I don’t remember myself as an extroverted kid but I do see a happy kid in old photos. A little girl who, despite feeling things deeply and noticing the slightest details, felt ok in most scenarios. But somehow, there was a moment, or a bunch of moments in my life that turned shyness and introversion into social anxiety.
I don’t remember those moments. I can’t point out a specific month, week or day when I shifted from being carefree and spontaneous to being hesitant and fearful. But that shift happened. And I’ve been living with it ever since.
What the hell is it?
Social anxiety can be described as a feeling of being nervous and uncomfortable in social situations such as meeting someone new, walking into a roomful full of strangers, talking on the phone with someone you don’t know, speaking in public or making eye contact.
It happens due to an irrational, overwhelming fear of being judged by others in public, being embarrassed or humiliated, accidentally offending someone causing conflict or being the center of attention.
I knew I had to treat it once the symptoms got physical. Honestly it feels like an uncontrollable storm inside you. Your heart starts pumping, your muscles tighten up, you get lightheaded, unable to catch your breath, and may feel like you’re out of your body.
Determined to face the facts, these are some of the things that have been helping me in the process of accepting my fears and emotions and learning about them to rebuild my automatic thinking patterns.
I began searching for ways to conquer anxiety and before starting therapy, one of my biggest tools was the simple mind trick of relativizing.
The rational part of my brain would talk to the irrational part of my brain saying “Come on, it’s not that bad.” or “Is this really that important?”.
This can lead to some level of overthinking, but it has worked for me in the past. In the middle of an emotional situation, the act of trying to come up with facts helps you turn your cognitive brain back on.
2. Expose yourself
This is the tip nobody wants but you gotta get out there!
I was introduced to Graded Exposure Therapy which consists of creating an exposure fear hierarchy, in which feared situations are ranked according to difficulty. Thus, you attach more realistic beliefs about your fears, and become more comfortable with the experience of fear.
This therapy can be exhausting, especially for an introvert whose brain spends a lot of energy talking to people. On the other hand, everything is more mentally draining when you’re not used to it, and the more situations you live, the less you’ll feel threatened by them.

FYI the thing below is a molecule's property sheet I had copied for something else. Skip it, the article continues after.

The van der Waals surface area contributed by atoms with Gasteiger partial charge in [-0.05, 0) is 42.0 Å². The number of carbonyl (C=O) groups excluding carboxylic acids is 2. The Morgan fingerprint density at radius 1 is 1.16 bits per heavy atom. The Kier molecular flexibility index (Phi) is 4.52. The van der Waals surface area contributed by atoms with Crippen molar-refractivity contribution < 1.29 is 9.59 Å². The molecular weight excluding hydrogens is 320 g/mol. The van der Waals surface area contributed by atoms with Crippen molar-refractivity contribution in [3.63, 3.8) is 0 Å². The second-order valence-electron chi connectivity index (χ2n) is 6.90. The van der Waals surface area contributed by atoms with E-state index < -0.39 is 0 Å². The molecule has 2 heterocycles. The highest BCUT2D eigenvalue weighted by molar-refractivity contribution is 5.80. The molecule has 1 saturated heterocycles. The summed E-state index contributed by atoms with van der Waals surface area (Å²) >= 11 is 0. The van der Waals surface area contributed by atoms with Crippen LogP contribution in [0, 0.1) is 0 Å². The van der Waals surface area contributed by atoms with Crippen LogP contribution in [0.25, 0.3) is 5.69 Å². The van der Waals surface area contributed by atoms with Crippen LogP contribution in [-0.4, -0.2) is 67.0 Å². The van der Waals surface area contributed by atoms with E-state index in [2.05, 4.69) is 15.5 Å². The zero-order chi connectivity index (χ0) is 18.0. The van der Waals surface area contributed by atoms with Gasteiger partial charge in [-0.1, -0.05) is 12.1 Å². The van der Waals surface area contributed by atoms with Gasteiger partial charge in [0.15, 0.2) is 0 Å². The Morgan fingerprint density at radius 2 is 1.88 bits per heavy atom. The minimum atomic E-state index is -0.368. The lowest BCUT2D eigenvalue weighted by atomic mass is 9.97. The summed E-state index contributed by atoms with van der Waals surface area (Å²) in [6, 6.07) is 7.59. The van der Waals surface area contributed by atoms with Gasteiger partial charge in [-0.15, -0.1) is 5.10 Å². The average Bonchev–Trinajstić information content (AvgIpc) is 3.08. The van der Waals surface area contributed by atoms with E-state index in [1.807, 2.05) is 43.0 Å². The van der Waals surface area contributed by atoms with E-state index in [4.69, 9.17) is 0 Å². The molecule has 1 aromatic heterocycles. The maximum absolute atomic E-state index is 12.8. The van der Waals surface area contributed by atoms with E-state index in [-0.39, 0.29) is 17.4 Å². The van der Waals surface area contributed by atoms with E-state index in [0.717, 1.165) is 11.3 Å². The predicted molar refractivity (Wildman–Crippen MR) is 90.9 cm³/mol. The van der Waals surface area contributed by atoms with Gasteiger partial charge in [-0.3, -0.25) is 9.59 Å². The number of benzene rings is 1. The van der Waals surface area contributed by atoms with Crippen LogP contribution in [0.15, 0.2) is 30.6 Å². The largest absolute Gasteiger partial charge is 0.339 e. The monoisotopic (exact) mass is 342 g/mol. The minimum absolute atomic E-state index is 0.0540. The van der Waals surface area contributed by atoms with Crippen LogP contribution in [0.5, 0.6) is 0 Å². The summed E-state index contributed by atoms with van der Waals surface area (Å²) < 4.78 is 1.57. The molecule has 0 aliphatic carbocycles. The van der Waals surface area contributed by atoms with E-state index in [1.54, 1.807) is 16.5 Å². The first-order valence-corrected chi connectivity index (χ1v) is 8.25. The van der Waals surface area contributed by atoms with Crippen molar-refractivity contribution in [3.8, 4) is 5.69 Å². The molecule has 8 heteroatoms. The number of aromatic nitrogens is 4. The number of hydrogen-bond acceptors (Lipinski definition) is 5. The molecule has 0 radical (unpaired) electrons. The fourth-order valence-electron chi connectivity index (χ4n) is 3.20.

Ultimately, life is your therapy.
3. Be alone
People with social anxiety are often natural introverts or highly sensitive: they recharge their emotional batteries by spending time alone instead of in the company of others, or process information more deeply than others.
That’s why it’s so important to reserve alone time when working our anxiety. Adopting a “minimalist” lifestyle when it comes to your calendar also helps, as well as learning how to recognize our exhaustion and speaking up for our needs.
4. Remember to breathe
On a day-to-day basis we don’t experience many physical threats. Most of the time we’re supposed be relaxed and feeling good. Our alert mode should only kick in a small percentage of the time.
But for someone with social anxiety, those percentages are way off balance, we’re always under stress in social situations or public spaces, and if we get into alert mode we instantly start hyperventilating.
That’s why it’s so important to learn breathing techniques that trick our brain back into relaxation mode. These techniques will help, but maintaining a mindful lifestyle will help you feel grounded and calm.
Meditate when you can, or just pause for 15 minutes every day and focus on your breathing. You’ll notice the benefits.
5. Move your body
When it comes to calming your mind, there’s no better remedy like exercise.
It decreases stress hormones like cortisol, and increases endorphins – your body’s feel-good chemicals – giving your mood a natural boost. It can take your mind off problems by redirecting it on the activity at hand or getting you into a zen-like state. It can promote confidence and be a good source of social support.
Exercising often makes us become less affected by the stress we face. It can supply some immunity toward future stress as well as a way to cope with current stress.
Whether it’s yoga, aerobics, running or dancing, you choose what fits you best. Anything helps!
Summing it up
I believe a very important thing we have to understand is that our anxiety is nothing but a misunderstanding about ourselves and others.
At some point, our perception of ourselves got corrupted by an event and we became scared to be criticized and constantly wishing to be praised. Like Noah Elkrief, says on this video “your happiness is based on others opinions”.
And that’s ok, because at some point, we weren’t strong or wise enough to feel or think differently. But now we are, and we’re working on ourselves.